In accordance with the operational process of the stratified sampling method in Section 2.3, the minimum sample capacity that meets the requirements is calculated, the representative samples are ensured in the corresponding layers, and the sample distribution becomes more uniform.

The reliability and feasibility of the new sampling method are verified by comparing the sampling results with those of other methods.

4. Application and Analysis

4.1. Acquisition of Representative Series-Size Rock Samples

The internal joints of the rock mass are complex and changeable and cannot be considered one by one. Currently, the statistical distribution method is often employed to establish the model. The rock mass level model is established considering the distribution characteristics of rock mass macrocracks. After several field investigations, the research team collected data on three sets of rock mass joints in a mine slope in Shaoxing, China (Figure 4). The distributions of geometric parameters of joints are listed in Table 1. A single set of joints is the research object, and three sets of rock models with dimensions of are generated by software programming, as shown in Figure 5. The exported picture is uniformly adjusted to by using image processing technology.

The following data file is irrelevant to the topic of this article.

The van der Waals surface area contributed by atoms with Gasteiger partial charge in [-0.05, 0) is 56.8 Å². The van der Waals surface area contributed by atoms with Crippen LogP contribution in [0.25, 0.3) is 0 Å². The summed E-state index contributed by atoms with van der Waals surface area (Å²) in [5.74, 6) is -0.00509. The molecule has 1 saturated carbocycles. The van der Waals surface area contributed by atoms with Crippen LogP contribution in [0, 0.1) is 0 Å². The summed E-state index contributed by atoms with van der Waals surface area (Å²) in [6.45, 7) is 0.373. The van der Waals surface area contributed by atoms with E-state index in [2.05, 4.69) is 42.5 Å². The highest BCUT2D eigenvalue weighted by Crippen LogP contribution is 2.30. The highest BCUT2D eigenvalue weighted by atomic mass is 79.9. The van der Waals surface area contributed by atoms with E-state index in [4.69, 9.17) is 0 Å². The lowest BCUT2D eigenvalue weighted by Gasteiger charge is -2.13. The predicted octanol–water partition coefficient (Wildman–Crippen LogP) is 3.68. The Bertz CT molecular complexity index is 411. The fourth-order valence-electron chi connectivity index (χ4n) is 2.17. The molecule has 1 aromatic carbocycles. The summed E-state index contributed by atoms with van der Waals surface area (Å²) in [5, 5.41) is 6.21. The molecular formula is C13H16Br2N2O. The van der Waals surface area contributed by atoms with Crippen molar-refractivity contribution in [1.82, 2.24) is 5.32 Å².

JointSpacing (m)Trace length (m)Dip angle (°)
DistributionMeanDistributionMeanVarianceDistributionMeanVariance

1Negative exponential1.02Normal2.470.12Normal57.88.8
2Negative exponential0.98Normal1.970.14Normal60.39.2
3Negative exponential1.05Normal1.880.09Normal29.410.1

Then, the progressive coverage method is suggested to fix 9 square sampling units of different sizes, with sampling sizes of 1 m, 2 m, …, 9 m, under the condition that the sample capacity of each size is 121, and the propulsion space is 0.9 m, 0.8 m, …, 0.1 m for rock sample acquisition. All sampling sizes can completely cover all areas. When the size is 10 m, it is the original sample. The statistical information is presented in Table 2.